Making the Gun Part of the Fun

The Willow Creek Team January 4, 2018

gun training

Back to Learning Center

Secrets for preventing gun shyness in the hunting dog before it can become a problem. The best way to prevent gun shyness in your hunting dog is to carefully condition the dog to loud noises before they become a source of fear. There are no doubt other ways to do this, but here is a system that has worked well for us with the young dogs we train.

Start when they are still puppies, by making loud noises around the puppy and immediately following up with something good, a treat, for instance. Then, generally progress to louder and louder noises, always followed by something good.  What we do with little puppies is clap our hands loudly right before they begin feeding. We make it a habit to create a loud noise right before feeding them, as they get older. When we think a puppy is ready to hear the sound of a gunshot, we start with a starter’s pistol, sometimes called a blank pistol. We separate the dog from the direct noise by allowing them to stay inside while we fire the blank pistol outside. This works best with two people so that someone can stay inside and reward the dog right away when the gun goes off. If there are no signs of fear or sensitivity we progress to louder guns ending with a 12-gauge shotgun.

Once we see no signs that the gun bothers the pup we would move everything outside. Once you have moved outside you should start again with the blank pistol. These gun reports should be fired at a distance from the pup at first. Make sure something good follows the shot (treats or praise are good choices). Gradually, move closer to the pup until you can shoot standing right next to him and it doesn’t bother him. If the pup starts to show signs of fear as the loud noise gets closer, back off, and maybe try a quieter noise for a few sessions. It helps to have an assistant fire the gun at a certain distance (you’ll learn how close is too close for your particular puppy), so you can instantly give the reward when the pup hears the bang.

If your pup is excited about the gunfire and shows no fear of it, you can progress to the louder sound of a shotgun. With the shotgun, do the same progression as what worked best for your puppy with the starter’s pistol. Begin further away, so the sound is relatively quieter to the pup. Have your helper move closer and closer until the gunshot can come while the shooter is standing next to the dog.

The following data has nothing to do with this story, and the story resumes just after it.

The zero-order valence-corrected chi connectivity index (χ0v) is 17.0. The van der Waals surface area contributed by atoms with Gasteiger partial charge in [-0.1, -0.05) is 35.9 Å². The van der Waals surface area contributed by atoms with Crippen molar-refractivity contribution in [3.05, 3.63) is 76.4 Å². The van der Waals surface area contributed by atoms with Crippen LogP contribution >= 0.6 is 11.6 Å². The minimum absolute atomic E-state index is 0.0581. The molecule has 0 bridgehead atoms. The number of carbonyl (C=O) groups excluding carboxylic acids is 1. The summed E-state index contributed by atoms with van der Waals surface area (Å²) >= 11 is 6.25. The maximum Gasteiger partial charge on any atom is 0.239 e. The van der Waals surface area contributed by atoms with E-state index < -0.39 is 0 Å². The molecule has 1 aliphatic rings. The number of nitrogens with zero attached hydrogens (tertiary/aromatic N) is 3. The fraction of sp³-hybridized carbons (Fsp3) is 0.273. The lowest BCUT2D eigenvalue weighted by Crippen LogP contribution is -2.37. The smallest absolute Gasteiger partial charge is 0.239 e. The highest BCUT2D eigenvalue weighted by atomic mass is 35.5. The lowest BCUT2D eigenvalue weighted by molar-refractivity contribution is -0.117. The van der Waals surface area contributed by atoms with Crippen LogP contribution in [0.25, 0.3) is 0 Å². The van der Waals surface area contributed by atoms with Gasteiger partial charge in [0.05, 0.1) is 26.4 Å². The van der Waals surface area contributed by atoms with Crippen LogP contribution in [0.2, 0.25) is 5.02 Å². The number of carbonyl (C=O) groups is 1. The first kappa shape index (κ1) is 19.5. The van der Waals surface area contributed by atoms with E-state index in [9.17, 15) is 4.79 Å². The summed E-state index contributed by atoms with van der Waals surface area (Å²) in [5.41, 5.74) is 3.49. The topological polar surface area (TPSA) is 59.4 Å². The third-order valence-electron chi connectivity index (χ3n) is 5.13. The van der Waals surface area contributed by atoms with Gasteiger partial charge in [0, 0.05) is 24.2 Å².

Ready for Birds

Now, you’re ready to associate the gunfire with live birds. Your pup must already have been introduced to birds, and be excited about them. Let a pigeon or pheasant go and let your dog chase the bird. When the dog is about 50 yardsaway and concentrating on the bird, shoot the gun. (Don’t shoot the bird; just fire the gun.) If your dog shows no signs of being intimidated by the gun, throw another bird and shoot when the dog is about 40 yards away and concentrating on the bird.

Continue with the progression, shooting when the dog is closer and closer to you, until you can fire the gun when the dog is within five yards of you. After you get to that stage, try teasing the dog with the bird, firing the gun, and throwing the bird for him. (You may want to let him have this bird to retrieve, by clipping some feathers on one wing so the bird cannot fly away.)

The most important thing to remember is this: If your dog shows any fear of the gunfire, stop using it. Switch to a quieter noise, and try the progression again. If your dog is showing fear, you are moving too fast. This entire process can take anywhere from a few days to a few weeks depending on your individual dog.

It may seem like a lot of trouble to go to. A lot of people simply take their dog on its first hunting trip, let the birds start flying, and fire away, hoping that they don’t have any problems. That works out sometimes, and sometimes at the first volley, their dog slips away and ends up cowered under the truck.

At that point, they would give anything to have introduced their dog to gunfire the right way. There are ways to solve the problem of gun shyness, but that’s a story for a different day.